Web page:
Avoiding Potato Scab
by Rob Sproule
If you’ve ever grown an Alberta spud, you’ve probably encountered potato scab. As common as a cold, scab is a bacterial infection that results in nasty scabs across the potato. You’ll notice tan to dark brown, rough textured lesions where smooth flesh is supposed to be. Sometimes it comes off with a peeler, but other times you’ll need a knife to cut off a quarter inch of scabby badness.
The good news is that scab damage is entirely superficial. Scrape it off and you’ll find an unblemished tuber underneath. For commercial growers, however, it’s an aesthetic issue that can turn into a real commercial problem.
What is it?
Streptomyces scabies is a bacteria that typically gets into your garden via infected seed spuds. Seed Potato Basics
Inspect the potatoes you bring home carefully and only buy from vendors you trust. It can blow in from wind and rain, as well. Since it can pass through animals’ digestive tracts, it can also come in via the fresh manure you use to freshen up the spring garden.
Once in the soil it can live indefinitely, overwintering under the cover of leaf litter and garden detritus. It thrives in slightly alkaline soil (5.2 to 8), and can live in the soil for several years even without spuds.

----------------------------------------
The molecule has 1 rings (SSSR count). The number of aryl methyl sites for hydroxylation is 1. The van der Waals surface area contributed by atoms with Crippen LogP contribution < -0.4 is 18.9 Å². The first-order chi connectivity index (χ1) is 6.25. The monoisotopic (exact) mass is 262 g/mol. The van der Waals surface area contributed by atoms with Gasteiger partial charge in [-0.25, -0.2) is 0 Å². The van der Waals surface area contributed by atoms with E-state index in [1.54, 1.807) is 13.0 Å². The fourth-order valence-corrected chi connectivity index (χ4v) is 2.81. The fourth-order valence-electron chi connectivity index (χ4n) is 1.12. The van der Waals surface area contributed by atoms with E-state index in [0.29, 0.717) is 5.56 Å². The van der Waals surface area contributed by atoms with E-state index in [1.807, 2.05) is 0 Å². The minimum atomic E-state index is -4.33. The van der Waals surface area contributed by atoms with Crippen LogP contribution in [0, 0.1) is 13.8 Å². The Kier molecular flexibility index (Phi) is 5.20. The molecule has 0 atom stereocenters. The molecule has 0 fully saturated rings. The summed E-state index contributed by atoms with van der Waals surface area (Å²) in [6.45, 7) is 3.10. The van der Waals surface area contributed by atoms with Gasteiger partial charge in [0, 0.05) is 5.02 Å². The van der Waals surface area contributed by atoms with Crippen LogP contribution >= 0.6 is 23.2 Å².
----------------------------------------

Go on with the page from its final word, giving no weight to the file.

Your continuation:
Scab attacks the potato plant either via the stem or directly into the tuber. It’s not as picky as most people think, and will also attack beets, radish, turnips, parsnips, and rutabaga.
Buy your seed spuds from trusted vendors and, if you have a history of scabby soil, look for varieties that are more resistant. Norland, Viking, Gold Rush, and especially Russet Burbank are the most popular and most resistant types. Red Pontiac and Yukon Gold are known to be more susceptible.
Slightly acidic soil will help prevent potato scab, so blend in a healthy amount of peat moss before planting. Peat is light and well draining, which is ideal for tubers to grow easily. Consider sprinkling a small handful of spruce needles into the mix, as well. Try to not plant your spuds in the same place for more than 1 season. Ideally, plant them where legumes grew the year before (peas and beans) as they would have added much needed nitrogen to the soil. Avoid planting where other members of the Solanum family grew (tomatoes, peppers, eggplant, potatoes), as pests and diseases tend to infect by family.
A touch of sulfur dust may help prevent disease. While wearing gloves, put the piece of spud in a freezer bag with a dash of sulfur and, like shake-and- bake, toss them together. Make sure not to break any emerging sprouts.
Many gardeners swear by molasses. Grab the sticky old carton of “˜blackstrap’ from the cupboard and mix 1 cup with 5 gallons of warm water. Apply to the ground under the spuds at planting time and repeat a couple times while they grow. The theory is that the molasses will encourage beneficial bacteria to grow and out-compete the scab.